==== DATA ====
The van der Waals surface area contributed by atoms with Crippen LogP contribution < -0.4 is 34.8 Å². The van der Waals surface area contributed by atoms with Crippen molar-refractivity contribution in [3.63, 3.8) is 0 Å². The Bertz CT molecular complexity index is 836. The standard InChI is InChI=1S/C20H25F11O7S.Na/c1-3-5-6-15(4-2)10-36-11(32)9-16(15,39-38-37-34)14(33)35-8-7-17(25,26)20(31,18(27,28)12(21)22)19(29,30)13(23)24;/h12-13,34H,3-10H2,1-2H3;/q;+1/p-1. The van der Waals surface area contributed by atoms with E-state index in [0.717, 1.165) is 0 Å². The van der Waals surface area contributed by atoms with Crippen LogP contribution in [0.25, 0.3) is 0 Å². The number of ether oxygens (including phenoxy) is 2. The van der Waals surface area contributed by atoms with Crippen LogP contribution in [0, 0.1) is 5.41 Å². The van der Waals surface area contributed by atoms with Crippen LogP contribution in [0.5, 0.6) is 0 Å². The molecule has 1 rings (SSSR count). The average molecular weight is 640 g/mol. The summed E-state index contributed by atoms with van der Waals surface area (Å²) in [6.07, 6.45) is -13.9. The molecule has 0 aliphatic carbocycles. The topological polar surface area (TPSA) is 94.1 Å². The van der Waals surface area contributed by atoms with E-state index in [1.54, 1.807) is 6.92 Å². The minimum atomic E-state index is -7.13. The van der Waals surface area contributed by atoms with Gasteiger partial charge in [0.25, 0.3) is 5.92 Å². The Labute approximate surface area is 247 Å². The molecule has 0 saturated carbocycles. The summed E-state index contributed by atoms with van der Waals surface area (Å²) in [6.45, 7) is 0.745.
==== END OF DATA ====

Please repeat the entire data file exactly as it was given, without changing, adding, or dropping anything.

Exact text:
The van der Waals surface area contributed by atoms with Crippen LogP contribution < -0.4 is 34.8 Å². The van der Waals surface area contributed by atoms with Crippen molar-refractivity contribution in [3.63, 3.8) is 0 Å². The Bertz CT molecular complexity index is 836. The standard InChI is InChI=1S/C20H25F11O7S.Na/c1-3-5-6-15(4-2)10-36-11(32)9-16(15,39-38-37-34)14(33)35-8-7-17(25,26)20(31,18(27,28)12(21)22)19(29,30)13(23)24;/h12-13,34H,3-10H2,1-2H3;/q;+1/p-1. The van der Waals surface area contributed by atoms with E-state index in [0.717, 1.165) is 0 Å². The van der Waals surface area contributed by atoms with Crippen LogP contribution in [0.25, 0.3) is 0 Å². The number of ether oxygens (including phenoxy) is 2. The van der Waals surface area contributed by atoms with Crippen LogP contribution in [0, 0.1) is 5.41 Å². The van der Waals surface area contributed by atoms with Crippen LogP contribution in [0.5, 0.6) is 0 Å². The molecule has 1 rings (SSSR count). The average molecular weight is 640 g/mol. The summed E-state index contributed by atoms with van der Waals surface area (Å²) in [6.07, 6.45) is -13.9. The molecule has 0 aliphatic carbocycles. The topological polar surface area (TPSA) is 94.1 Å². The van der Waals surface area contributed by atoms with E-state index in [1.54, 1.807) is 6.92 Å². The minimum atomic E-state index is -7.13. The van der Waals surface area contributed by atoms with Gasteiger partial charge in [0.25, 0.3) is 5.92 Å². The Labute approximate surface area is 247 Å². The molecule has 0 saturated carbocycles. The summed E-state index contributed by atoms with van der Waals surface area (Å²) in [6.45, 7) is 0.745.